“It was such a busy city, but then you could walk a little bit and be along the harbor or get on a boat to the mountain,” said Jill. “Also the distinction between old town and the newer areas was really interesting, though the culture stayed pretty much the same throughout.”

Lucerne’s city, if you could even call it that because it differs so much from the imagery associated with the concrete and grime of American cities, is lined with marketplaces, with local farmers and artisans selling produce and flowers. There’s not a single Superfresh or 7-11 to be found.  Lucerne and Switzerland in general does not give into European stereotypes.  Franc described the weather as, “sporadic. In the morning when we woke up it was overcast and snowing. By 10am it was raining. By lunch time there was not a cloud in the sky and it was clear blue.” The weather has a slight chill to it year round but it is perfect for exploring Lake Lucerne on one of its famous rowboats, where you can mill around the crystal clear water as swans and other shorebirds swim besides you, hoping you have some food you’d like to share.

“The views in itself are amazing. We also got to ride a boat around Lake Lucerne which was so beautiful. The water was so blue and the whole city surrounding all sides of the lake looked like a movie set, it was so perfect,” said Nicole Trylch who visited Lucerne this summer.

Lucerne is a gem, but certainly not a hidden one. The mountaintops that follows you wherever you go and the shimmering of Lake Lucerne even in the depths of winter are hard to escape. A relaxing slice of tranquility, Lucerne is abundant is culture and routes for exploration.

“The streets are made of cobblestone and most of the buildings have detailed murals painted on them. It is a photographer’s paradise,” said Jonathan Franc. “Out of all my travels around Europe, Lucerne is up there as one of the most beautiful cities.”

The Lucky Cat Rescue aims to find a home for every cat.

May 14, 2013 § Leave a comment

The Lucky Cat Rescue is a non-profit organization which is determined to find the perfect family for all cats. They live by the motto that no cat is unadoptable and make it their duty to rescue these animals.

Click here for more information.

The Lucky Cat Rescue aims to find a home for every cat.

April 18, 2013 § Leave a comment

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Sally Gibson (left) and a volunteer examining Scout at the Catonsville Cat Clinic.

Sally Gibson formed the Lucky Cat Rescue, an organization which believes that every cat deserves a home and promotes responsible pet ownership. Listen below for Sally’s story.

Campaign promises bullied LGBT children that “it gets better.”

March 14, 2013 § Leave a comment

Amy Johnson in her video for the Trevor Project which encourages people to be hopeful about the future and to ask for help if they need it.(Photo by: Gianna DeCarlo/TU Student)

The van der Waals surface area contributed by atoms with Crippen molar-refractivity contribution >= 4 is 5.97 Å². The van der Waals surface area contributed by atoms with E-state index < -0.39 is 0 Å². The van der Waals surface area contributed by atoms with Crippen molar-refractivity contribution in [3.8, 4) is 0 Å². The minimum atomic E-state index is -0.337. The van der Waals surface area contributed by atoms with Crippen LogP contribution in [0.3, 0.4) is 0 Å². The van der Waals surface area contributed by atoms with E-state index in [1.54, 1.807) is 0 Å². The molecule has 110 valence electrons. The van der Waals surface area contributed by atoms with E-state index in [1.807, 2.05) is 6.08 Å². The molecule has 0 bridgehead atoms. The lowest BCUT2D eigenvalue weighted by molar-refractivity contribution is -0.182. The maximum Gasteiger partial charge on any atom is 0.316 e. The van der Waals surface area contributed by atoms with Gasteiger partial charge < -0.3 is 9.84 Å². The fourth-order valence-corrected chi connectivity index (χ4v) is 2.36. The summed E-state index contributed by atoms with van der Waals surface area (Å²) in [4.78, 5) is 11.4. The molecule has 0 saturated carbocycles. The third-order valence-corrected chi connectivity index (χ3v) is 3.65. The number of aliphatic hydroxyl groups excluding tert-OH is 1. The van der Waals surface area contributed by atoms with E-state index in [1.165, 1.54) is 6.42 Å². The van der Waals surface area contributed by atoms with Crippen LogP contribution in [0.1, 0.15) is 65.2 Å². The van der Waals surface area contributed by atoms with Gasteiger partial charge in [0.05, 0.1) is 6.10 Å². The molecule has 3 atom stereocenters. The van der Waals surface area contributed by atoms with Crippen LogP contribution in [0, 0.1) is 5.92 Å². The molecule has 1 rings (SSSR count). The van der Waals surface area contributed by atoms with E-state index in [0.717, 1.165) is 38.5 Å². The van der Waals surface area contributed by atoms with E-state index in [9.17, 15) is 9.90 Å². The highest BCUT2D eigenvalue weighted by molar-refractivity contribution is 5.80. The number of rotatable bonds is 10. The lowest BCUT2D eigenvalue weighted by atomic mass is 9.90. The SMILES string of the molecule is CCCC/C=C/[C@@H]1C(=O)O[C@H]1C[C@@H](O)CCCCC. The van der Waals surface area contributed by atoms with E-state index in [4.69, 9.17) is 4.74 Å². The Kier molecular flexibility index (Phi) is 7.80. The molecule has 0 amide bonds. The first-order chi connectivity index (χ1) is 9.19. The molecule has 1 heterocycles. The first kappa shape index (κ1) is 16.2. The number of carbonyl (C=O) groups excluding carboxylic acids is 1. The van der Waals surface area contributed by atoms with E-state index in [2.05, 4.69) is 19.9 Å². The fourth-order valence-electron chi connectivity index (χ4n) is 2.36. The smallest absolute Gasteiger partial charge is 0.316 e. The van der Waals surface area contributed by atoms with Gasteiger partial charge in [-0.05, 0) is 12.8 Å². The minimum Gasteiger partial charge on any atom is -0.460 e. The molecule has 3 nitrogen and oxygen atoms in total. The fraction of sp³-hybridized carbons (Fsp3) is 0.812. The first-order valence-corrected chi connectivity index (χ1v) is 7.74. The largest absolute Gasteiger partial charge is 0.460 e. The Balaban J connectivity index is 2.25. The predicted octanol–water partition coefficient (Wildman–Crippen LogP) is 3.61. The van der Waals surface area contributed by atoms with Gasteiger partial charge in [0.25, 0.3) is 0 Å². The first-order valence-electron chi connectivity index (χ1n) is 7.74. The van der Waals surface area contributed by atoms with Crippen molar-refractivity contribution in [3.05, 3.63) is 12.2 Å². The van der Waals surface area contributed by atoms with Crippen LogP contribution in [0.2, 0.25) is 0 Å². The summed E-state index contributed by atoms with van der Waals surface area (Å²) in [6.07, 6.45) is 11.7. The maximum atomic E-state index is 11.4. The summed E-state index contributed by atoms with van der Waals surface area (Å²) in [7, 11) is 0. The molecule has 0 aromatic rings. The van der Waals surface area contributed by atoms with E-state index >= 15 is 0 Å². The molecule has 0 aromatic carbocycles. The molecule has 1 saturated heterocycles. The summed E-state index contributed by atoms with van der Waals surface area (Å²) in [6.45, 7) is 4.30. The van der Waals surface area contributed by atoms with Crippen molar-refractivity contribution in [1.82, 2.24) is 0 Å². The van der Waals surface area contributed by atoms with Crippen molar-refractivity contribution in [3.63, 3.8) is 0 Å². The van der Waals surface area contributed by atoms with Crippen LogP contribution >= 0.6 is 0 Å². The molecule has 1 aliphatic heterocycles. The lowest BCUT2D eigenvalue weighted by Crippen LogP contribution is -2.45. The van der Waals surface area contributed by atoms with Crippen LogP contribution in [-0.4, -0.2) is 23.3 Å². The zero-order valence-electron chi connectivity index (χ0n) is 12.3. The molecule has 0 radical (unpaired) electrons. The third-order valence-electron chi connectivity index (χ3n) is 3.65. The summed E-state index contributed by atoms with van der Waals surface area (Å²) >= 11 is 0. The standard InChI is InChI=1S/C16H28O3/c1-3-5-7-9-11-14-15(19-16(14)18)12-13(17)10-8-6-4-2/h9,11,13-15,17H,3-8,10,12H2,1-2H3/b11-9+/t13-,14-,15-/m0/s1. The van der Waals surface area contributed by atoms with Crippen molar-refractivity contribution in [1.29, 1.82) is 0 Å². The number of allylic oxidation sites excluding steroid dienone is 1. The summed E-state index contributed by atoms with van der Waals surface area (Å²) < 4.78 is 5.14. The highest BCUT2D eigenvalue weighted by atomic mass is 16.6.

Amy Johnson in her video for the Trevor Project which encourages people to be hopeful about the future and to ask for help if they need it.
(Photo by: Gianna DeCarlo/TU Student)

“It gets better” is a simple and powerful statement that has become the slogan of hope for those who are struggling to imagine a brighter future.

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A very professional introduction.

January 30, 2013 § 1 Comment

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Hello!

I’m Gianna DeCarlo, I am twenty years old from Baltimore, Maryland. I’m studying Journalism and English at Towson University with a minor in Women’s Studies because I really want to be poor after I graduate. At some point I fell down a rabbit hole and entered this very strange world, so a lot of things confuse me. I like to consider myself the love child of Sylvia Plath and Britney Spears. Unicorns are my favorite animals and I’m pretty sure they do exist and are just really good at hiding. My goal in life is to make a friend in every country in the world. Words and writing are my favorite things in the world, next to my cat, mac and cheese, and rainbows. Thank you for your time! (ノ⊙ヮ⊙)ノ

A passion of music doesn’t have an age limit for the students of Carol Reid.

November 19, 2011 § Leave a comment

Ida Jiggetts thought it was too late for her to learn how to play a musical instrument – until  she met Carol Reid that is.

On Saturday, the 92-year-old Jiggetts played “September Song” on the piano in front at the Catonsville Senior Center, smiling as her family and friends applauded and later presented her with a bouquet of roses.

“I’ve always wanted to play an instrument but I thought I was too old,” Jiggetts said. “But Carol made me feel comfortable enough to try it and I love it.”

Jiggetts was one of 27 performers at a music recital organized by Reid,  a piano teacher for more than 30 years.. Performers ranged in age from 6 to 87, and it featured everything from contemporary songs by artists like Taylor Swift and Coldplay to classical piano compositions.

“It’s amazing to see everyone coming together to celebrate music,” Reid said.  Reid and her husband, Pete, hold this event every year to celebrate the hard work and talent of her students.

“I was so nervous before, but everybody did great and I’m so proud of them,” said Reid, who teaches at the senior center and gives private lessons to younger students. She said it was fulfilling to see all her students coming together for one event.

According to Reid, there isn’t an age limit on a love of music. She said that all it takes is a passion and devotion for playing the instrument.

Both the younger and older students shifted nervously in their seats before their turn to play on Saturday, and all performers had large smiles on their faces as they finished.

TyAunna Armsted attended the concert to support her cousin and said she never knew her cousin was so talented. “The recital showed her that all her hard work has paid off. She was so proud of herself,” Armsted said.

Reid concluded the concert by thanking the parents and students for making the event possible. She then played a “music riddle,” which was a medley of songs that all had monthly themes, starting with the song “January” by Elton John and ending with “Back to December” by Taylor Swift.

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Ida Jiggetts preforms “The September Song” to an audience of her friends and family while her son watches. This was Jiggett’s third recital and she said she was proud of how she played.

Families celebrate autumn by making friends at a local farm.

November 19, 2011 § Leave a comment